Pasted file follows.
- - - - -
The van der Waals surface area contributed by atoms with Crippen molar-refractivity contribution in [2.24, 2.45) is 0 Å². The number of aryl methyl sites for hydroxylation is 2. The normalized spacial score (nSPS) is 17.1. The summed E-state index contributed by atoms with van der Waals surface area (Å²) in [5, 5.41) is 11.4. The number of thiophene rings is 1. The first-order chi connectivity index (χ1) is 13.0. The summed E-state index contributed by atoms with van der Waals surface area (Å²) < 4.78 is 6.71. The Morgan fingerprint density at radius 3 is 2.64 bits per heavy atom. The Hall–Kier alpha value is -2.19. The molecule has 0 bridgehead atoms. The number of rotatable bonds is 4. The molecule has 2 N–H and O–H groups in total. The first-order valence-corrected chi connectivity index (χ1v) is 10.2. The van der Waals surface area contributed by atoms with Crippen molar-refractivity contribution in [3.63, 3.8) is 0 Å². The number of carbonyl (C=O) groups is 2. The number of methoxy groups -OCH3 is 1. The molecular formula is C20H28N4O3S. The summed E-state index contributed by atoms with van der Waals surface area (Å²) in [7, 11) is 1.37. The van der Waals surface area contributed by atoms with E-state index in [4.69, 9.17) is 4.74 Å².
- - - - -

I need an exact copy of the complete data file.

The van der Waals surface area contributed by atoms with Crippen molar-refractivity contribution in [2.24, 2.45) is 0 Å². The number of aryl methyl sites for hydroxylation is 2. The normalized spacial score (nSPS) is 17.1. The summed E-state index contributed by atoms with van der Waals surface area (Å²) in [5, 5.41) is 11.4. The number of thiophene rings is 1. The first-order chi connectivity index (χ1) is 13.0. The summed E-state index contributed by atoms with van der Waals surface area (Å²) < 4.78 is 6.71. The Morgan fingerprint density at radius 3 is 2.64 bits per heavy atom. The Hall–Kier alpha value is -2.19. The molecule has 0 bridgehead atoms. The number of rotatable bonds is 4. The molecule has 2 N–H and O–H groups in total. The first-order valence-corrected chi connectivity index (χ1v) is 10.2. The van der Waals surface area contributed by atoms with Crippen molar-refractivity contribution in [3.63, 3.8) is 0 Å². The number of carbonyl (C=O) groups is 2. The number of methoxy groups -OCH3 is 1. The molecular formula is C20H28N4O3S. The summed E-state index contributed by atoms with van der Waals surface area (Å²) in [7, 11) is 1.37. The van der Waals surface area contributed by atoms with E-state index in [4.69, 9.17) is 4.74 Å².